Autumn Shako
Takashima Fishing Port (Honma Fishery) in Otaru City

Shako, sometimes called Mantis shrimp in English, is a kind of seafood valued for its role as a sushi ingredient. Boiled shako has a soft texture. Otaru produces more Shako than any other part of Hokkaido. Shako caught on Honshu, Japan’s largest island, are typically about 10 cm in size. But Otaru shako often grow to 18 cm or larger. They are also known for being intensely savory and sweet, and sometimes served with deliciously rich eggs still inside. Some people boil shako in salt, painstakingly remove the shells with scissors, and eat this delicacy like crab. Shako’s unique texture and taste has earned it many loyal fans.
detail_2_1 detail_2_1
Female shako is best served in spring when you can enjoy the thick, rich eggs still inside. Male shako is recommended from late autumn into winter, and offers a pleasantly firm texture and savory taste. Shako are caught in Ishikari Bay using a gill net. Done when the sea is choppy and the seafloor is murky, this style of fishing takes advantage of the shako’s tendency to leave their underwater burrows more frequently at such times. Fishermen prepare nets in advance when expecting stormy weather.
detail_3_1 detail_3_1
Early morning at Takashima Fishing Port. This is the busiest time of day, as the area around the fishing port bustles vibrantly with the hard work of preparing shako caught in the nets, and boiling them with salt or preparing them for sushi. Shako can be difficult to work with because their freshness fades rapidly. This is because shako actually release a dissolving enzyme after death that causes the body to waste away. And due to this, it has become standard practice to toss the just-caught shako straight from their nets into an enormous pot and boil them for a few minutes before doing anything else.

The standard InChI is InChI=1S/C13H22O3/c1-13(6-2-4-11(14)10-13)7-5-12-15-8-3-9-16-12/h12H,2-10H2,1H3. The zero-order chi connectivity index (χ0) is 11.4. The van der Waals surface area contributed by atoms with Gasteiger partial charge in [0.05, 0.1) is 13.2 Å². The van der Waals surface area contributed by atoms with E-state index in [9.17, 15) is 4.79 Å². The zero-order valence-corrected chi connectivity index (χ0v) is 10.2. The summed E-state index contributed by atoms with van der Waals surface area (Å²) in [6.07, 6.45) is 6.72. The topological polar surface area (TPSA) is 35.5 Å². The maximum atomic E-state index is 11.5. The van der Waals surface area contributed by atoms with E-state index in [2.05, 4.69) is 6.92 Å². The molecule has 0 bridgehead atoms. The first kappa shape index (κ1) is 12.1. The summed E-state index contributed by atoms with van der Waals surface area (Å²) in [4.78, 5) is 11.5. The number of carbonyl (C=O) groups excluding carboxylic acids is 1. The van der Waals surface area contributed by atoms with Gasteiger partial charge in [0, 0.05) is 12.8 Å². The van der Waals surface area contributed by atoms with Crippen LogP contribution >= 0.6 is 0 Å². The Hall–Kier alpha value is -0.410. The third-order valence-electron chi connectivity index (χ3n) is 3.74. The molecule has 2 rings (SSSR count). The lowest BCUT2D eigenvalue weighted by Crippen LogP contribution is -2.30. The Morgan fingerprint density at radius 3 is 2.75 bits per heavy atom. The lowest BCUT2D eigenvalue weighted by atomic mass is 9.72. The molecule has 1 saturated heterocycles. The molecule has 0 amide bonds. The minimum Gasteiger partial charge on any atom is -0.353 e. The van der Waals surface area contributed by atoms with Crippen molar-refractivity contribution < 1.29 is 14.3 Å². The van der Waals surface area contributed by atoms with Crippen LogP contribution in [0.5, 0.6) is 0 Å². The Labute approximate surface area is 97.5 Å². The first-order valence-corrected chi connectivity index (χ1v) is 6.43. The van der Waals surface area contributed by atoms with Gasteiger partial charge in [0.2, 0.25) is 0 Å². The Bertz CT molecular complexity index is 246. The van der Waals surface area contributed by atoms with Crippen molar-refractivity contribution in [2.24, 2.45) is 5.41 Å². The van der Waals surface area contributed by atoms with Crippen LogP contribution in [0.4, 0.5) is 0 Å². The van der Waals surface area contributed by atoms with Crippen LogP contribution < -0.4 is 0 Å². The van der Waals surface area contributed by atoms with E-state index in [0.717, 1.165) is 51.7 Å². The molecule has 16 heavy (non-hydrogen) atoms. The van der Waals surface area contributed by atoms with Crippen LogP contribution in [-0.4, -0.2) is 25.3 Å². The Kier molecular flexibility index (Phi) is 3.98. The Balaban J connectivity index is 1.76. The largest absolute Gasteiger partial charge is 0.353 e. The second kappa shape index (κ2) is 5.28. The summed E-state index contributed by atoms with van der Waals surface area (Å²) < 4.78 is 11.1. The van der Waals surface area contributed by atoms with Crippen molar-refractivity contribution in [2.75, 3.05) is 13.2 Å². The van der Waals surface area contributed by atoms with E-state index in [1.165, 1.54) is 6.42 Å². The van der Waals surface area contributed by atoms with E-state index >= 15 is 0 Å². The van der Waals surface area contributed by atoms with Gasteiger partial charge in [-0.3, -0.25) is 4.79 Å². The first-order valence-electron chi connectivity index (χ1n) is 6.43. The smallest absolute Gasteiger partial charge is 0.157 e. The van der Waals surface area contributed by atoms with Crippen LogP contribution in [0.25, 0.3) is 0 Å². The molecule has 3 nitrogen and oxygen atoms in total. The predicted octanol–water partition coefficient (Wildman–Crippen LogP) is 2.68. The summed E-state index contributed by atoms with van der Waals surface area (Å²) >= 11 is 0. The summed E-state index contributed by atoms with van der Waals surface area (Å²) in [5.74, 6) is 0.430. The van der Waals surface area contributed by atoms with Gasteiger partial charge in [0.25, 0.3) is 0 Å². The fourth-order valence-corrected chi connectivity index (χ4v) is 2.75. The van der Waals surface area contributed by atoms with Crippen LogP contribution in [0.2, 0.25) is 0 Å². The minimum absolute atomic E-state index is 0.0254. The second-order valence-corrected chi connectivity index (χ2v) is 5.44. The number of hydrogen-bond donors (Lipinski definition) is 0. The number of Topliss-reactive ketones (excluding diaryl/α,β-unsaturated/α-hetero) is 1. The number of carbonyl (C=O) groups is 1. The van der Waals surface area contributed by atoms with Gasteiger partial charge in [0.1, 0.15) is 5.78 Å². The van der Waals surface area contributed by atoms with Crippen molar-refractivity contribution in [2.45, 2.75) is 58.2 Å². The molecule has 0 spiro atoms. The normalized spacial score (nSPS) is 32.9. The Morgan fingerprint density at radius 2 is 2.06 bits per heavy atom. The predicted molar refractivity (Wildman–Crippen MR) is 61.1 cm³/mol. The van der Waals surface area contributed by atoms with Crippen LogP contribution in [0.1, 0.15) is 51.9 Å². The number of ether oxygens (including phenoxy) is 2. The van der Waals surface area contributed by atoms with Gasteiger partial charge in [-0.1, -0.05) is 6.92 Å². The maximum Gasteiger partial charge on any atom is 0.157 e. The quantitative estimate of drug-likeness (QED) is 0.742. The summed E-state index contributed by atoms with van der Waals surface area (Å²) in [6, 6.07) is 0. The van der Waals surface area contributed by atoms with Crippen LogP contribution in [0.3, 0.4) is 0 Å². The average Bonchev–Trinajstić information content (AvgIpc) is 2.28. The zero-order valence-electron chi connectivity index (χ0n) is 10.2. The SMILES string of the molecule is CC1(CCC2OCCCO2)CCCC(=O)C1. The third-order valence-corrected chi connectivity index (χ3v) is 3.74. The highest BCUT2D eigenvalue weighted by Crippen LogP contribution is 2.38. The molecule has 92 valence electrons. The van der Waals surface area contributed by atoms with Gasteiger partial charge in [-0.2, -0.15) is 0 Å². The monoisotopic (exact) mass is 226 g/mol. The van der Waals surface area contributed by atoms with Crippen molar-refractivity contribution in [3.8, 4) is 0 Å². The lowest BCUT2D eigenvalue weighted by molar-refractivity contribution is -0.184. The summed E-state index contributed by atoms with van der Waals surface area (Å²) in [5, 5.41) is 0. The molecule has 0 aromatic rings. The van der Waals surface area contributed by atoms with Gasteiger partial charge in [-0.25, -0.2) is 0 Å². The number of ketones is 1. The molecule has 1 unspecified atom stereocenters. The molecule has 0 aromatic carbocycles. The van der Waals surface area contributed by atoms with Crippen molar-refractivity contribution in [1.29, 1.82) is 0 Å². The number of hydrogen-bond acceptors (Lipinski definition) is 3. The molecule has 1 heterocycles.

However, here at Musou, our shop manager actually goes out to Otaru fishing ports to retrieve the freshly caught shako while they are still alive. This allows us to carefully control the amount of salt and the temperature during the boiling process, and to achieve just the right flavor. It might seem like a considerable effort for a small adjustment, but doing this truly brings out an impressively savory flavor and creates a unique, one-of-a-kind texture you won’t find anywhere else. This is Musou’s Shako Sushi – second-to-none.
Autumn Shako
Takashima Fishing Port
(Honma Fishery)
in Otaru City